“Opening Day offers great players, high stakes, and the hinge of history turning as a new era in Cleveland sports begins. Knight exhaustively chronicles the first game at Jacobs Field against the Mariners and it is clear that a whole different brand of Cleveland Indians has come to Cleveland.”—Bill Livingston, Cleveland Plain Dealer
“I thought I knew everything worth knowing about the first game at Jacobs Field. But Jonathan Knight surprised me with his exhaustively researched account. He also manages to weave in all sorts of Tribe history, such as a cool story about the first opening day at League park. Can’t say I remember much about that one!”—Bob Dyer, Akron Beacon Journal
Opening Day is sportswriter Jonathan Knight’s inning-by-inning look at the opening game at Jacobs Field on April 4, 1994. New home to the Cleveland Indians, “The Jake” was for fans symbolic of the team’s turnaround. For the regional community this ballpark marked the beginning of Cleveland’s long-awaited renaissance.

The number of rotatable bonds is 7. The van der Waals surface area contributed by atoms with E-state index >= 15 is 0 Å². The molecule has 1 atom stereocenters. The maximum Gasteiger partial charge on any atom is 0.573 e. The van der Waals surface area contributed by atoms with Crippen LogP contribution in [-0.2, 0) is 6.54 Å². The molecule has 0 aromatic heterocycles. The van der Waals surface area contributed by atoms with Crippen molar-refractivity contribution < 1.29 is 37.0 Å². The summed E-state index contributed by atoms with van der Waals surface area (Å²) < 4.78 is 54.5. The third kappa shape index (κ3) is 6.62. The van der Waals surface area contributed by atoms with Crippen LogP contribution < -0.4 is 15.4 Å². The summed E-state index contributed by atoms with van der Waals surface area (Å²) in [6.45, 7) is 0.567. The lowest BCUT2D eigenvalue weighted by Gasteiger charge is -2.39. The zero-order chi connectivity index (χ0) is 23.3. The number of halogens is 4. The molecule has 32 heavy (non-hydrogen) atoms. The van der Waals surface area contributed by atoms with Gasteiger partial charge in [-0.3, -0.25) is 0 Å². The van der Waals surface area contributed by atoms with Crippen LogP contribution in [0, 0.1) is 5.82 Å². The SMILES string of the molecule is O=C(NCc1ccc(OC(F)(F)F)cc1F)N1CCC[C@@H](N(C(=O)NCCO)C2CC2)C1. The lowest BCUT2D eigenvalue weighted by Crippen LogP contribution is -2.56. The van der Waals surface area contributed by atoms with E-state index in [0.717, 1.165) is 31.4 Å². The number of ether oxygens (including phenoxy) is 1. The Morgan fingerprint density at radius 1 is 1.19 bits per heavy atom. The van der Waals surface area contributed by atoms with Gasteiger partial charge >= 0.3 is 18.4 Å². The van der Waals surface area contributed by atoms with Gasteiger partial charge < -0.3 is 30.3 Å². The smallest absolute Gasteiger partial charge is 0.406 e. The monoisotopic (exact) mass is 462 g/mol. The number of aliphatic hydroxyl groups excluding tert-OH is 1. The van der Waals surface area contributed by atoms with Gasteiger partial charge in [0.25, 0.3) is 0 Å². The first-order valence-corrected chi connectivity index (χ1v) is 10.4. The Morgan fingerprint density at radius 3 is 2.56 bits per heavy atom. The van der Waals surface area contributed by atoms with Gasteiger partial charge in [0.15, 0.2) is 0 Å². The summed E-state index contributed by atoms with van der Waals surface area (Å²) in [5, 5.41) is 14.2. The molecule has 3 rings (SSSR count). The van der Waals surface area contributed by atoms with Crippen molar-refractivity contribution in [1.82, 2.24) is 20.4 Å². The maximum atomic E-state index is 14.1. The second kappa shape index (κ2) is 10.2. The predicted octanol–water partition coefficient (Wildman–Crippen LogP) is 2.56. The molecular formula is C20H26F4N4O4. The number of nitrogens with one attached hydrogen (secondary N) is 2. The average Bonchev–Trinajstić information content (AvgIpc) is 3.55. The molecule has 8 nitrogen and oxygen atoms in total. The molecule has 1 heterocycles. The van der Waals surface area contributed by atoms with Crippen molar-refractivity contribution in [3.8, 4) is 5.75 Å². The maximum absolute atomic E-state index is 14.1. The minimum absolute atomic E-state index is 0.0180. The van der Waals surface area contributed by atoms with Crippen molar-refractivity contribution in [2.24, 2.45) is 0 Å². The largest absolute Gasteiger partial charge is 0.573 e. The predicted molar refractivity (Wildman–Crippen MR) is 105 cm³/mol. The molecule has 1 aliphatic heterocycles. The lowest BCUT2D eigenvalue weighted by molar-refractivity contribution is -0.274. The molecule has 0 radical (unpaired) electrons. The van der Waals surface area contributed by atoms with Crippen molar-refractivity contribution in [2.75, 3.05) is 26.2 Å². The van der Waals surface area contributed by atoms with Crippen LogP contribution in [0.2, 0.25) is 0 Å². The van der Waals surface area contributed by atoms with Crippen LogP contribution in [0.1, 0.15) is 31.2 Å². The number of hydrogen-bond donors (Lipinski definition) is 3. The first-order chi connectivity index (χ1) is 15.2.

The redemption of the Indians began in 1986, when the Jacobs brothers, Richard and David, purchased the underfinanced and mismanaged franchise. And despite a devastating 1991 season, when the Tribe lost a record 105 games and finished in last place, 34 games behind the division-leading Toronto Blue Jays, the team and its fans persevered. The Jacobs’ legacy culminated in the opening of Jacobs Field, variously described as “a jewel” and Cleveland’s “field of dreams,” in the spring of 1994. The Indians made more postseason appearances in their first five years at Jacobs Field than in the previous ninety-three seasons of franchise history.
Author Jonathan Knight skillfully recaptures memorable moments from opening days of the past, creating this story that shows how the fortunes of the team and the city converged. On that day in early April, the Indians and the City of Cleveland together experienced a true opening day—one in which the past was forgotten and the future was clear and bright.